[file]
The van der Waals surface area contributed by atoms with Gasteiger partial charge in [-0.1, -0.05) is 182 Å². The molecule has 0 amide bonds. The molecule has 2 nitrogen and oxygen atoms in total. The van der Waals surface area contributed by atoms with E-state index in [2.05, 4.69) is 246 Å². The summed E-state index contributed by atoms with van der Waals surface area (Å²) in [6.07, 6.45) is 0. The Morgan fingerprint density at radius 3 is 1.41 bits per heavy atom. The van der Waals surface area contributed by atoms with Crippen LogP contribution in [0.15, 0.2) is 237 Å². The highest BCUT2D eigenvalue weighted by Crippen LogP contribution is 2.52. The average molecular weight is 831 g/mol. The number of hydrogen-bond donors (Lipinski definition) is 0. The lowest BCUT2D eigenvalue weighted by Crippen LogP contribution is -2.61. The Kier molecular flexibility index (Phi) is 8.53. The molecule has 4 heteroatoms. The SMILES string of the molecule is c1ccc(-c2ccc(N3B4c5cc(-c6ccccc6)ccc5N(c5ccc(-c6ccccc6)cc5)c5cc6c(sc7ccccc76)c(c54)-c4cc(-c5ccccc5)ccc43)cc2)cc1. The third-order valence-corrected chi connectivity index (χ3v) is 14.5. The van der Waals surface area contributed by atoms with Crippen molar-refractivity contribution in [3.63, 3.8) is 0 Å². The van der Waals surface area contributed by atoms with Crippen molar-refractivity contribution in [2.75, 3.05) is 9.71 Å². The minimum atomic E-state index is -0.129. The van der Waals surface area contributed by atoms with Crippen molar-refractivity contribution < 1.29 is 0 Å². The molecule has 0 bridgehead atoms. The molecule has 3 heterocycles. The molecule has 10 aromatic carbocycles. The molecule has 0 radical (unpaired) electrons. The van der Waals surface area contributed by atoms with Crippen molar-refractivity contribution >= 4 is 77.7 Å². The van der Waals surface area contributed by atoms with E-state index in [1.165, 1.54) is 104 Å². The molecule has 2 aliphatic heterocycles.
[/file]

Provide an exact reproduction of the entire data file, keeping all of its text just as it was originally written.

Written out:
The van der Waals surface area contributed by atoms with Gasteiger partial charge in [-0.1, -0.05) is 182 Å². The molecule has 0 amide bonds. The molecule has 2 nitrogen and oxygen atoms in total. The van der Waals surface area contributed by atoms with E-state index in [2.05, 4.69) is 246 Å². The summed E-state index contributed by atoms with van der Waals surface area (Å²) in [6.07, 6.45) is 0. The Morgan fingerprint density at radius 3 is 1.41 bits per heavy atom. The van der Waals surface area contributed by atoms with Crippen LogP contribution in [0.15, 0.2) is 237 Å². The highest BCUT2D eigenvalue weighted by Crippen LogP contribution is 2.52. The average molecular weight is 831 g/mol. The number of hydrogen-bond donors (Lipinski definition) is 0. The lowest BCUT2D eigenvalue weighted by Crippen LogP contribution is -2.61. The Kier molecular flexibility index (Phi) is 8.53. The molecule has 4 heteroatoms. The SMILES string of the molecule is c1ccc(-c2ccc(N3B4c5cc(-c6ccccc6)ccc5N(c5ccc(-c6ccccc6)cc5)c5cc6c(sc7ccccc76)c(c54)-c4cc(-c5ccccc5)ccc43)cc2)cc1. The third-order valence-corrected chi connectivity index (χ3v) is 14.5. The van der Waals surface area contributed by atoms with Crippen molar-refractivity contribution in [3.63, 3.8) is 0 Å². The van der Waals surface area contributed by atoms with Crippen molar-refractivity contribution in [2.75, 3.05) is 9.71 Å². The minimum atomic E-state index is -0.129. The van der Waals surface area contributed by atoms with Crippen molar-refractivity contribution < 1.29 is 0 Å². The molecule has 0 bridgehead atoms. The molecule has 3 heterocycles. The molecule has 10 aromatic carbocycles. The molecule has 0 radical (unpaired) electrons. The van der Waals surface area contributed by atoms with Crippen molar-refractivity contribution >= 4 is 77.7 Å². The van der Waals surface area contributed by atoms with E-state index in [1.165, 1.54) is 104 Å². The molecule has 2 aliphatic heterocycles.